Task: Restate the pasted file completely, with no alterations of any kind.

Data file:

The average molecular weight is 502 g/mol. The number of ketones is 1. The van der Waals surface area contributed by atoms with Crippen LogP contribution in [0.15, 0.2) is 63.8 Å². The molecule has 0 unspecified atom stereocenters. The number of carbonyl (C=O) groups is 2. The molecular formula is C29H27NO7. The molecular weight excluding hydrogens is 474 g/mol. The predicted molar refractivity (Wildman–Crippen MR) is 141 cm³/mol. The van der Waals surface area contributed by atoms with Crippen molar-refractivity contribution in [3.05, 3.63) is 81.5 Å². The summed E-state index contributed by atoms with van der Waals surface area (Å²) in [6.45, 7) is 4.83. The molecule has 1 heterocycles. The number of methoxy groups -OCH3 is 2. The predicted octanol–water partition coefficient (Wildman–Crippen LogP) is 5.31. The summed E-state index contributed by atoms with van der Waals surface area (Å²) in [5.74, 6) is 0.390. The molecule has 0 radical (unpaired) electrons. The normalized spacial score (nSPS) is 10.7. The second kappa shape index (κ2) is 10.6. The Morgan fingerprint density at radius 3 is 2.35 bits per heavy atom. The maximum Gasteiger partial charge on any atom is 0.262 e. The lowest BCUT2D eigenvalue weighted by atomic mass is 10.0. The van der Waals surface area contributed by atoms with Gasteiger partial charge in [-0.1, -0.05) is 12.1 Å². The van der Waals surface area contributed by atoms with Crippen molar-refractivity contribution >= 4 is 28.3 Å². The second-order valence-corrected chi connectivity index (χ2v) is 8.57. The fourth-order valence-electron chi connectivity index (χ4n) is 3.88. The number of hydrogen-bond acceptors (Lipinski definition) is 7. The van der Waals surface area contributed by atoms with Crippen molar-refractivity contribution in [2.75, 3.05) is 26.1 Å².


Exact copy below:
The average molecular weight is 502 g/mol. The number of ketones is 1. The van der Waals surface area contributed by atoms with Crippen LogP contribution in [0.15, 0.2) is 63.8 Å². The molecule has 0 unspecified atom stereocenters. The number of carbonyl (C=O) groups is 2. The molecular formula is C29H27NO7. The molecular weight excluding hydrogens is 474 g/mol. The predicted molar refractivity (Wildman–Crippen MR) is 141 cm³/mol. The van der Waals surface area contributed by atoms with Crippen molar-refractivity contribution in [3.05, 3.63) is 81.5 Å². The summed E-state index contributed by atoms with van der Waals surface area (Å²) in [6.45, 7) is 4.83. The molecule has 1 heterocycles. The number of methoxy groups -OCH3 is 2. The predicted octanol–water partition coefficient (Wildman–Crippen LogP) is 5.31. The summed E-state index contributed by atoms with van der Waals surface area (Å²) in [5.74, 6) is 0.390. The molecule has 0 radical (unpaired) electrons. The normalized spacial score (nSPS) is 10.7. The second kappa shape index (κ2) is 10.6. The Morgan fingerprint density at radius 3 is 2.35 bits per heavy atom. The maximum Gasteiger partial charge on any atom is 0.262 e. The lowest BCUT2D eigenvalue weighted by atomic mass is 10.0. The van der Waals surface area contributed by atoms with Gasteiger partial charge in [-0.1, -0.05) is 12.1 Å². The van der Waals surface area contributed by atoms with Crippen molar-refractivity contribution >= 4 is 28.3 Å². The second-order valence-corrected chi connectivity index (χ2v) is 8.57. The fourth-order valence-electron chi connectivity index (χ4n) is 3.88. The number of hydrogen-bond acceptors (Lipinski definition) is 7. The van der Waals surface area contributed by atoms with Crippen molar-refractivity contribution in [2.75, 3.05) is 26.1 Å².